Tuesday, August 31, 2010
(Satan Views Eden by Gustave Doré, 1832-1883,
French artist, engraver, and sculptor)
We end the month of August celebrating summer with a few lines by one of the greatest English poets.
John Milton’s Paradise Lost was published in 1667. This is the epic story, told in blank verse, of the rebellion against God launched by the archangel Lucifer and his cohort. Their defeat was total. Lucifer was banished to the depths of Hell where, as Satan, he plotted his revenge. Satan eventually entangled Man in his evil plans.
In the verse below, Adam and the angel Raphael are having a thoughtful discussion about the pursuit of knowledge. Eve is still enjoying the perpetual summer of the Garden of Eden. She has yet to fall for Satan’s temptation (which he would utter while in the form of a serpent) that would end in Adam and Eve’s permanent exile and loss of Paradise.
The drama is virtually cinematic in scope. Find a copy with Gustave Doré’s engraved illustrations and read the poem out loud.
from PARADISE LOST, Book VIII
So spake our sire [Adam], and by his countenance seemed
Entering on studious thoughts abstruse; which Eve
Perceiving, where she sat retired in sight,
With lowliness majestic from her seat,
And grace that won who saw to wish her stay,
Rose, and went forth among her fruits and flowers,
To visit how they prospered, bud and bloom,
Her nursery; they at her coming sprung,
And, touched by her fair tendance, gladlier grew.
~ John Milton (1608-1674), English writer, defender of civil and religious rights, and poet
Monday, August 30, 2010
(Trees and Undergrowth, Paris, Summer 1887, by Vincent
van Gogh, 1853-1890, Dutch Post-Impressionist painter)
Czeslaw Milosz was an eloquent witness of history, who testified in his poetry to the totalitarian “isms” that plundered through his homeland of Poland in the twentieth century. He also wrote of his search, “after a day of varied activities, to feel at dawn my oneness with remembered people, despite a thought about my person separated from others.”
Leaves glowing in the sun, zealous hum of bumblebees,
From afar, from somewhere beyond the river, echoes of lingering voices
And the unhurried sounds of a hammer gave joy not only to me.
They waited, ready, for all those who would call themselves mortals,
So that they might praise, as I do, life, that is, happiness.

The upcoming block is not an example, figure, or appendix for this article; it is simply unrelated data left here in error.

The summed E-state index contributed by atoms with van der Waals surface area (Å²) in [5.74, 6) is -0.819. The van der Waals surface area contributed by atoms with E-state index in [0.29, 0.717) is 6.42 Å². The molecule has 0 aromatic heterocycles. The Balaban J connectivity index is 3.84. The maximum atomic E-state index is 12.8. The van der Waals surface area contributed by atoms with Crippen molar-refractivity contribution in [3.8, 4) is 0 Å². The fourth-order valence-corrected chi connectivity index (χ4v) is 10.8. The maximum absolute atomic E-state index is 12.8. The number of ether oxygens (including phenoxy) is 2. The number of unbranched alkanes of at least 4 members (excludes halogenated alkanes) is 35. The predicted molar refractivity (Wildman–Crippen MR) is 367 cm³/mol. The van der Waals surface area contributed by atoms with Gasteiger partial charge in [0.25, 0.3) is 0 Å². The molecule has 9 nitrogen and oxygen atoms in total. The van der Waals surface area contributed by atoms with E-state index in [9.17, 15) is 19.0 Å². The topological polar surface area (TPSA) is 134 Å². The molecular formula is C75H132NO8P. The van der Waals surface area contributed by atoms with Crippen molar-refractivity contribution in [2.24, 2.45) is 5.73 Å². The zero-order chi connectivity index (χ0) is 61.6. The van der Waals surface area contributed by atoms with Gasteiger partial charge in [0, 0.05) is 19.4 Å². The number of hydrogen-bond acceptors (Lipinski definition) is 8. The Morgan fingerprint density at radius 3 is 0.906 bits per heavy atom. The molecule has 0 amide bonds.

~ Czeslaw Milosz (1911-2004), Polish poet, essayist, and translator, and winner of the 1980 Nobel Prize in Literature
Sunday, August 29, 2010
(Approaching Thunderstorm near Bristol, Narragansett
Bay, R.I., 1859 by Martin Johnson Heade, 1819-1904,
“Until I saw the sea / I did not know / a sea breathes in and out / upon a shore,” wrote the poet Lillian Moore (1909-2004).
THE SOUND OF THE SEA
The sea awoke at midnight from its sleep,
And round the pebbly beaches far and wide
I heard the first wave of the rising tide
Rush onward with uninterrupted sweep;
A voice out of the silence of the deep,
A sound mysteriously multiplied
As of a cataract from the mountain's side,
Or roar of winds upon a wooded steep.
So comes to us at times, from the unknown
And inaccessible solitudes of being,
The rushing of the sea-tides of the soul:
And inspirations that we deem our own,
Are some divine foreshadowing and foreseeing
Of things beyond our reason or control.
~ Henry Wadsworth Longfellow (1807-1882), American poet
Saturday, August 28, 2010
(Moonrise, Hernandez, New Mexico by Ansel Adams,
1902-1984, American photographer)
Step back to get the whole picture.
CAMPING IN THE CASCADES
Hungry for bootprints, shades of differences,
we've come to think like the earth.
In the valley below, it was summer,
dim air-conditioned houses sulked,
days flat as fallow fields.
We climb back in time:
yellow fawn lilies, shooting stars,
ferns curled tight as snails.
We meet grimed climbers coming down,
each wrapped in a heavy calm
that bears the unsteady weight of each foot.
Out of the blue, one mountain
after another steps forward, beckoning.
How far can we go?
Finally at Deep Lake, other tents
scattered along the shore,
we eat and watch a half moon rise.
The stars that guided seafarers,
kings, whole millenniums of geese,
awaken slowly in uninterrupted sky.
Our lives shrink to incandescent flames
that blink on the surface of the lake.
Smoke climbs its rope of air
and disappears into the dark
like our own best thoughts.
Nocturnal eyes open, claws flex.
Faithfully, we lie on the ground
spinning slowly through space.
Heavenly bodies shine through our sleep.
~ Joseph Powell, American poet
Friday, August 27, 2010
(Starry Night drawing by Vincent van Gogh, 1853-1890,